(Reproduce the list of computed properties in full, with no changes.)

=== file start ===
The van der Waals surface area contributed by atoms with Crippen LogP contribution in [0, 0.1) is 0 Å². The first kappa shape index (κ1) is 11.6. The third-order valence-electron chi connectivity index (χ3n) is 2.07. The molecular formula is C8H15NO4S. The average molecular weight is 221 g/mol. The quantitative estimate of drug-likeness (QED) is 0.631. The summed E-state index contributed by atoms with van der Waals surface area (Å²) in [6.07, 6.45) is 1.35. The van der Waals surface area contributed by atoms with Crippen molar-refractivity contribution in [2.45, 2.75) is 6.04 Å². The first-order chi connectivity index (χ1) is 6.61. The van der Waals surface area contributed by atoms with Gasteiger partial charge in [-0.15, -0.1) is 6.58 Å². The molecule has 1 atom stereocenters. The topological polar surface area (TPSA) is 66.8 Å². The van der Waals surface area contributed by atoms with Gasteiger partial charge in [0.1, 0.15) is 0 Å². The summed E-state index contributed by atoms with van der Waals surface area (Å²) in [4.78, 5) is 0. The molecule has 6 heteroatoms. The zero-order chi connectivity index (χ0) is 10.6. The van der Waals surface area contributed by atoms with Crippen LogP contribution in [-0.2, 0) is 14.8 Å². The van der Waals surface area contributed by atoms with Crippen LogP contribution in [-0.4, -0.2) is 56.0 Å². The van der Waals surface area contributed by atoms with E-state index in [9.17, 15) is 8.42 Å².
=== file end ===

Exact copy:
The van der Waals surface area contributed by atoms with Crippen LogP contribution in [0, 0.1) is 0 Å². The first kappa shape index (κ1) is 11.6. The third-order valence-electron chi connectivity index (χ3n) is 2.07. The molecular formula is C8H15NO4S. The average molecular weight is 221 g/mol. The quantitative estimate of drug-likeness (QED) is 0.631. The summed E-state index contributed by atoms with van der Waals surface area (Å²) in [6.07, 6.45) is 1.35. The van der Waals surface area contributed by atoms with Crippen molar-refractivity contribution in [2.45, 2.75) is 6.04 Å². The first-order chi connectivity index (χ1) is 6.61. The van der Waals surface area contributed by atoms with Gasteiger partial charge in [-0.15, -0.1) is 6.58 Å². The molecule has 1 atom stereocenters. The topological polar surface area (TPSA) is 66.8 Å². The van der Waals surface area contributed by atoms with Gasteiger partial charge in [0.1, 0.15) is 0 Å². The summed E-state index contributed by atoms with van der Waals surface area (Å²) in [4.78, 5) is 0. The molecule has 6 heteroatoms. The zero-order chi connectivity index (χ0) is 10.6. The van der Waals surface area contributed by atoms with Crippen LogP contribution in [-0.2, 0) is 14.8 Å². The van der Waals surface area contributed by atoms with Crippen LogP contribution in [-0.4, -0.2) is 56.0 Å². The van der Waals surface area contributed by atoms with E-state index in [9.17, 15) is 8.42 Å².